Our health is intimately connected to “dirt”. Soil Scientist William A. Albrect (1888 – 1974) believed that the chemistry of each of our bodies provides a picture of the soil in which the food we eat is grown. The importance of maintaining healthy soils so that our food is nutrient dense is of supreme importance.
But, there is another, not so obvious way in which soil can affect us. Soil is teeming with life – earthworms and centipedes, fungi and bacteria, and so much more. One type of bacteria, Mycobacterium vaccae (M. vaccae), is particularly fascinating.
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M. vacae is especially abundant in soils rich in moist, organic matter. When we work in the soil, we breath it in. And we ingest it when we eat freshly harvested produce. M. vaccae then does something marvelous. It triggers the release of serotonin in our brains. Our mood improves; depression is allayed. Our immune system is strengthened; learning is boosted. All of these are areas where serotonin plays a role.
In addition to depression, low levels of serotonin have been associated with anxiety, aggression, bipolar disorder, irritable bowel, fibromyalgia, and more. Boosting our serotonin by exposing ourselves and our family to soil bacteria goes a long way in building health.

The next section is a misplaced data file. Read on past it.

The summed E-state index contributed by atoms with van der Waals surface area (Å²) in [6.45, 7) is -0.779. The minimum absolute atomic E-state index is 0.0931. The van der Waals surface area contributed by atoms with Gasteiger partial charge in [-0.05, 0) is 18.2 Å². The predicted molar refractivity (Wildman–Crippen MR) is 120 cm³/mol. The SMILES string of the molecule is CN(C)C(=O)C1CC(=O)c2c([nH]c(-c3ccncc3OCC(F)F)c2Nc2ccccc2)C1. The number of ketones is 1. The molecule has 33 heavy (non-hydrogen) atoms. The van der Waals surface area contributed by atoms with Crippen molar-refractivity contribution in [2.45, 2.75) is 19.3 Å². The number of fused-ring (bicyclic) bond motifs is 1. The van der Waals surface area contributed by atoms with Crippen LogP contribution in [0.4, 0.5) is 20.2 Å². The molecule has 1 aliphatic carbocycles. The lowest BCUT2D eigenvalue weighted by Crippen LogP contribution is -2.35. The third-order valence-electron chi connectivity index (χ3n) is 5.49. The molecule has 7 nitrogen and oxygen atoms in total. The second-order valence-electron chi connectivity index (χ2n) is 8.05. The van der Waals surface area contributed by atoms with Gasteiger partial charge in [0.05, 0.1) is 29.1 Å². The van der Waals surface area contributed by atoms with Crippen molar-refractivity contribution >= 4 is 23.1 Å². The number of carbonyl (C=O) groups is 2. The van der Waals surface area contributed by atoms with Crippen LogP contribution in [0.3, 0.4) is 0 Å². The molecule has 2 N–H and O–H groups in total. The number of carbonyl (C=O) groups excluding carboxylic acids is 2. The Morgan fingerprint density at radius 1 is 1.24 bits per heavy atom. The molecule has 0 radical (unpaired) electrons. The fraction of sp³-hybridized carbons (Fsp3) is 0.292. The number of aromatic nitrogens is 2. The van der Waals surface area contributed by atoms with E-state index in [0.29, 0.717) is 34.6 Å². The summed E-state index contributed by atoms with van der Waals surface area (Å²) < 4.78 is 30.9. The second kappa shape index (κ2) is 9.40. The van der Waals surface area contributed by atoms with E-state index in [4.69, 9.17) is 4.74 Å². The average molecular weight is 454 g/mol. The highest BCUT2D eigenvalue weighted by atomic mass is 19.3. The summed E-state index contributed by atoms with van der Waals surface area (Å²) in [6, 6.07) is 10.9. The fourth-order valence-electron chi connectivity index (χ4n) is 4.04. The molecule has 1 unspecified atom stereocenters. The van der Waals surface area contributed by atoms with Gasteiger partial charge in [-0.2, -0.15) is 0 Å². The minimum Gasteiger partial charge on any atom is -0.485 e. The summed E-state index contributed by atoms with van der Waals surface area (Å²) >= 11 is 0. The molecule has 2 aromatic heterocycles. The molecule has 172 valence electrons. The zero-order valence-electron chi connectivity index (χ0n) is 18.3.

Children should be playing outdoors and getting dirty. Dr. Mary Ruebush, immunologist and author of Why Dirt is Good says “If your child isn’t coming in dirty every day, they’re not doing their job.” She considers playing in the dirt an important step in building their immune systems.
Gardening is one obvious way that we can get our M. vaccae fix. And gardening has so many other health benefits. It’s good exercise, provides fresh produce, helps establish healthy eating habits, and exposes us to Vitamin D from sunshine. It’s not the only way to get dirty, of course. You can also:
- Remove the sod from an area of your yard and keep dirt friendly toys like trucks, buckets, spoons, pots and pans available for play.
- Take nature walks. Collect stones and leaves, and pick wildflowers. Don’t worry about dirty hands.
- Have a scavenger hunt in the woods, or even in your backyard. List items to find that must be picked up off of the ground.
- When my son was little, one of his favorite activities was “digging a hole to China.”
- Explore the edges of a pond or creek.
- Go camping, especially tent camping, where you are pounding stakes into the soil, sitting on logs and running around the woods.
- If all else fails, just get outdoors.
What great ways has your family found to play in the dirt?
Be sure to also read Fit as a Mama Bear’s post Why I Let My Daughter Play in Dirt.
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